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Cruyff probably won't buy it. He has spent the Rosell-Bartomeu years sniping from the sidelines. When Barca signed Luis Suarez last summer, he said in his column in De Telegraaf: "With Suarez it can never work ... I don't see how with Messi, Neymar and Suarez in the team you can still have good positional play. Three individualists -- Barcelona is choosing individual actions and not team play." After Barca's Treble, those surely count as famous last words.
Frustrated at Barcelona, Cruyff took over Ajax in 2011. The sitting directors didn't stand a chance against the father of Dutch soccer. Cruyff chose a junta of ex-players to run Ajax for him: Frank de Boer was already club coach, Marc Overmars and Edwin van der Sar became directors, while Dennis Bergkamp and Wim Jonk took over the youth academy. Cruyff started out as a Sixties rebel against authority and this was a Sixties idea: the talent should run the business. Ajax, he said, ought to be playing beautiful soccer and winning Champions Leagues again.
It hasn't happened. True, Ajax won four straight Dutch titles through 2014 (a streak that was just starting when Cruyff's men took charge) but the Dutch league scarcely counts nowadays. In the Champions League the club got humiliated nearly every season. The play deteriorated, and last season Ajax finished second, often jeered off the field. Meanwhile, as happens in Cruyffian organizations, conflicts broke out.
Cruyff decided Overmars was buying too many players instead of promoting youngsters. No matter that Ajax can afford to buy: it is Europe's most financially secure club, according to the financial information provider S&P Capital IQ, with nearly €87 million in the bank. No matter, either, that the many homegrown kids in the first team don't look like world-beaters.
Regardless, Cruyff wants fewer transfers. So he has installed his old teammate, Tscheu la Ling, as special adviser at Ajax. As a player, Cruyff inevitably quarreled with Ling, but now he seems to venerate him. Overmars does not. Jonk no longer speaks to some of the other ruling junta. Ajax is an unhappy ship that's going nowhere.
But Cruyff's influence spans all continents. Through his son-in-law Todd Beane, he has a business selling Cruyffian reform to clubs worldwide. Those that have purchased the service include Chivas in Mexico, South Africa's Mamelodi Sundowns, Maccabi Tel Aviv and Australia's Melbourne City. In 2012, Chivas was persuaded to appoint John van 't Schip, another ex-player from the Cruyff stable, as coach. The club sacked him, and special adviser Cruyff, within six months. "Van 't Schip was presented as the new Pep Guardiola," Chivas' billionaire owner Jorge Vergara grumbled recently to a Dutch newspaper. Now Van 't Schip coaches Melbourne.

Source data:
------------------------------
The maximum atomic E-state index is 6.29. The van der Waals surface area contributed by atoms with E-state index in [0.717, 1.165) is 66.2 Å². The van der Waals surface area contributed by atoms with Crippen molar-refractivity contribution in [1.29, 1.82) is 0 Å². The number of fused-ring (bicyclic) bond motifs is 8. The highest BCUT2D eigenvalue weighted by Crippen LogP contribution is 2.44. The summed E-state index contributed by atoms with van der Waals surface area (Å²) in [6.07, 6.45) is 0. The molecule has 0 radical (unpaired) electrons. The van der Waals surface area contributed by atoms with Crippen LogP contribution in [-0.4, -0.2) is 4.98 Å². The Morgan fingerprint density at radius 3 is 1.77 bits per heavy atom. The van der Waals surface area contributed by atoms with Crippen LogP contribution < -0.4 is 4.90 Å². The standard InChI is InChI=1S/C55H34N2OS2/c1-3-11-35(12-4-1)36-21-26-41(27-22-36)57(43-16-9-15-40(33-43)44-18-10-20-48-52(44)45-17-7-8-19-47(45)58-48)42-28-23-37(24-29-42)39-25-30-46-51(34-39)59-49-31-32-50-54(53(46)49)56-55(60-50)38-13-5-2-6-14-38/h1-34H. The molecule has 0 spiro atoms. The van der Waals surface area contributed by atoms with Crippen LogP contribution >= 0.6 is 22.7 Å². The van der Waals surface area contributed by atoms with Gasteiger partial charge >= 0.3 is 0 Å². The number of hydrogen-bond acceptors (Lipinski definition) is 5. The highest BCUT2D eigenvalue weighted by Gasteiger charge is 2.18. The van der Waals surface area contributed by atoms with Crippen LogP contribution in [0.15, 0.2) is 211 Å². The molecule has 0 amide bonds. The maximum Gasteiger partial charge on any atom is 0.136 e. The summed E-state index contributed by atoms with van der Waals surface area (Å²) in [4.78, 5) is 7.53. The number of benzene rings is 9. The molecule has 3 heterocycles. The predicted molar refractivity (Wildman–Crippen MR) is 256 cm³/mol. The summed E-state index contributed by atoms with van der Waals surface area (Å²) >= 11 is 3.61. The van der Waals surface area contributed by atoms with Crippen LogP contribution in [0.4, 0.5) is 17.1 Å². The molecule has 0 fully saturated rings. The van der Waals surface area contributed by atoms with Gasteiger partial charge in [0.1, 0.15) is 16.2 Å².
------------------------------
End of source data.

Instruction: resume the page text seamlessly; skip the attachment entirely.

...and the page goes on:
That leaves Barcelona as Cruyff's last great hope for direct influence in top-level soccer. He had hoped Laporta would beat Bartomeu in last Saturday's election. Laporta still loves Cruyff. He once told me that the soccer he grew up on was the Dutch game of the 1970s. In the election campaign, he and Cruyff could hardly criticize the current regime's results, so instead they complained about Barca's lost "values": no more players coming through from the Masia, Qatar instead of Unicef on the shirts, Neymar's murky transfer, and FIFA's transfer ban on Barcelona for making under-age signings. It wasn't enough: Bartomeu, lifted by the Treble, won reelection with 55 percent of the vote. Laporta got just 33 percent.
Bartomeu would still love to have Cruyff back, but presumably only in the sort of role that Alfredo di Stefano long held at Real Madrid: a club treasure, always seen at the stadium and beloved, but no longer heard. The truth is that Barca doesn't need Cruyff's advice anymore. In 1973, 1988 and 2003 he came to save a struggling club seeking direction. Now Barcelona is all-conquering. And with the "MSN" attack, Barca's traditional intricate passing-and-pressing game has lost importance. When Messi beats three men and feeds Neymar to score, that isn't Cruyffian soccer.
Happily, Cruyff's influence is bigger than any club. Barcelona's Masia, Spain's tiki-taka and the attacking overlapping one-touch German world champions are all ultimately his babies. Fabio Capello said recently: "Guardiola's era is one of the three greatest legacies in soccer's modern history: [Arrigo] Sacchi's era [at Milan], the era of the Dutch and the era of Barca." All three are Cruyff's legacies. As the old man sits in his mansion watching TV (with the sound turned off so that he can give the commentary himself), wondering why Barcelona no longer listens to him, he can console himself with the thought that he invented modern soccer.
Simon Kuper is a contributor to ESPN FC and co-author, with Stefan Szymanski, of Soccernomics.